Through the resurrection of Jesus Christ, the powers of sin and death have been defeated. Jesus has taken our sins into his body on the cross, serving as our sacrificial lamb, offering us forgiveness of sins. He has promised that his Father’s house has many rooms and that he has gone to prepare a place for us there, that where he is we may be also. We look forward, therefore, to a reunion with our loved ones of faith in the presence of Jesus when our earthly life is ended. What is to be afraid of here?
Second, it is important to note that Paul is not encouraging us to give up on life. He is not saying we all ought to drink some poison or take some other drastic action to end our earthly lives so we can get on with the good stuff of heaven. Paul says all of this in the context of the hardships he has encouraged as a Christian missionary. He says, “We have been afflicted in every way, but not crushed; perplexed, but not driven to despair; persecuted, but not forsaken; struck down, but not destroyed.” His faith does not make him want to end his life, but it makes him courageous to live his life as he knows is right without fear of the consequences. His ultimate mission is to take the good news of the Gospel to as many people as he possibly can before his tent is taken down. He says, “It is all for your sake, so that as grace extends to more and more people it may increase thanksgiving, to the glory of God. So we do not lose heart.”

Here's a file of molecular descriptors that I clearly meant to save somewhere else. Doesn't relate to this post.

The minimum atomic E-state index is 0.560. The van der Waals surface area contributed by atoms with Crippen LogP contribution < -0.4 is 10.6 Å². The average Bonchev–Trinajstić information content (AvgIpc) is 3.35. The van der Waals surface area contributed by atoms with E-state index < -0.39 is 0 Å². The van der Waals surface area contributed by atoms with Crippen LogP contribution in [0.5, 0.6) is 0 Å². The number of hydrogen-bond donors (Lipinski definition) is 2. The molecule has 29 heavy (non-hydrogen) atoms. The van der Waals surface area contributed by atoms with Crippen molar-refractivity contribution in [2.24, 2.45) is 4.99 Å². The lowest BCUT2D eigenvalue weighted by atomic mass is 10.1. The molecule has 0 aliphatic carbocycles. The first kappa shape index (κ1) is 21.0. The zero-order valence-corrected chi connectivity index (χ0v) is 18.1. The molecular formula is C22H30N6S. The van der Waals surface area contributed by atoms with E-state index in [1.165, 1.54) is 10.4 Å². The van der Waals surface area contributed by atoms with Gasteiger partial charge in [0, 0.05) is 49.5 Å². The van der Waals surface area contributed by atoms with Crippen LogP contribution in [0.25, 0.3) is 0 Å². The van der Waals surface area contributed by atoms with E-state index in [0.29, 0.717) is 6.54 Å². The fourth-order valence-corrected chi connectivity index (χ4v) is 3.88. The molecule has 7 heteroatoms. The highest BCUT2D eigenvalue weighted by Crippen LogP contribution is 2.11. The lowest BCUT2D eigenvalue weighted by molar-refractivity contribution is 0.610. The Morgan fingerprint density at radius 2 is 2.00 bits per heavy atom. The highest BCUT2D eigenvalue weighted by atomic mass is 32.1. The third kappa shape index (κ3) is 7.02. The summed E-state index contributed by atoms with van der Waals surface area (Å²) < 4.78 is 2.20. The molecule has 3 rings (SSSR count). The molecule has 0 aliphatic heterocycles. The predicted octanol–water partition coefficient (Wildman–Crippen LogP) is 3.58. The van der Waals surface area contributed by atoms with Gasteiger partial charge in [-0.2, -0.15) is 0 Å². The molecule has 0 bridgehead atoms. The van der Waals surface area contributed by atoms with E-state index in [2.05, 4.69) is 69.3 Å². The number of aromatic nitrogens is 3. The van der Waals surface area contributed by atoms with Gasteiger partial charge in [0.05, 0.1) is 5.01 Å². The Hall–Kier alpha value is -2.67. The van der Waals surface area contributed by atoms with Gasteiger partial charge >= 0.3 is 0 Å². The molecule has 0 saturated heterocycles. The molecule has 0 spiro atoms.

Don’t you see all around you that people are quick to give up? Nobody cares about me, society doesn’t take care of me, things are all messed up and I can’t make a difference. I’m going to give up. I’m going to get depressed and go in my house and feel sorry for myself. Maybe I’ll even end my life. Who would care, anyway?
God cares. And more people care than you think, they are just so wrapped up in their own problems and wondering whether anyone cares about them that it is hard to focus on the pain of others. But we can make a difference, and we must not lose heart. Secure in the love of Christ for us, we can find strength to go forth into each new day finding purpose and meaning through him, and enduring the obstacles and hardships set before us by Satan.
In the next verses, which we will look at next week, Paul says, “So we are always of good courage; we know that while we are at home in the body we are away from the Lord, for we walk by faith, not by sight. We are of good courage, and we would rather be away from the body and at home with the Lord. So whether we are at home or away, we make it our aim to please him.”